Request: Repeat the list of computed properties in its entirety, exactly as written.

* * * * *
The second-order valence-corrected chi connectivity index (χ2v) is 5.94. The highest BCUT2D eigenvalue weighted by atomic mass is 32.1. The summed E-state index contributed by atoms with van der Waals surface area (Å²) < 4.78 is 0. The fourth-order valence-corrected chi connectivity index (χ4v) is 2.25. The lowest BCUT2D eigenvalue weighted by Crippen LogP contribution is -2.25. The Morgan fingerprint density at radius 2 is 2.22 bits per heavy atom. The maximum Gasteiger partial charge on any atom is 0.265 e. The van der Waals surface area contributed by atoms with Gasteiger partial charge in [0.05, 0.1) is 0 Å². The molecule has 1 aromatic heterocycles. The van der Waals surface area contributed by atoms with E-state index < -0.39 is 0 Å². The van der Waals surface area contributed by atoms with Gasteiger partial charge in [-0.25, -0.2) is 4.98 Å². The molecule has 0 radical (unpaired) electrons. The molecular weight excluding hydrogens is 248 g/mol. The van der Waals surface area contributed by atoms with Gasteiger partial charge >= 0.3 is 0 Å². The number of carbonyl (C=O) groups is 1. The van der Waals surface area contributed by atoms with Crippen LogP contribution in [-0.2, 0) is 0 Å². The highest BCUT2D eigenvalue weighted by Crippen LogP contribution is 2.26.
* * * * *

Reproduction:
The second-order valence-corrected chi connectivity index (χ2v) is 5.94. The highest BCUT2D eigenvalue weighted by atomic mass is 32.1. The summed E-state index contributed by atoms with van der Waals surface area (Å²) < 4.78 is 0. The fourth-order valence-corrected chi connectivity index (χ4v) is 2.25. The lowest BCUT2D eigenvalue weighted by Crippen LogP contribution is -2.25. The Morgan fingerprint density at radius 2 is 2.22 bits per heavy atom. The maximum Gasteiger partial charge on any atom is 0.265 e. The van der Waals surface area contributed by atoms with Gasteiger partial charge in [0.05, 0.1) is 0 Å². The molecule has 1 aromatic heterocycles. The van der Waals surface area contributed by atoms with E-state index < -0.39 is 0 Å². The van der Waals surface area contributed by atoms with Gasteiger partial charge in [-0.25, -0.2) is 4.98 Å². The molecule has 0 radical (unpaired) electrons. The molecular weight excluding hydrogens is 248 g/mol. The van der Waals surface area contributed by atoms with Gasteiger partial charge >= 0.3 is 0 Å². The number of carbonyl (C=O) groups is 1. The van der Waals surface area contributed by atoms with Crippen LogP contribution in [-0.2, 0) is 0 Å². The highest BCUT2D eigenvalue weighted by Crippen LogP contribution is 2.26.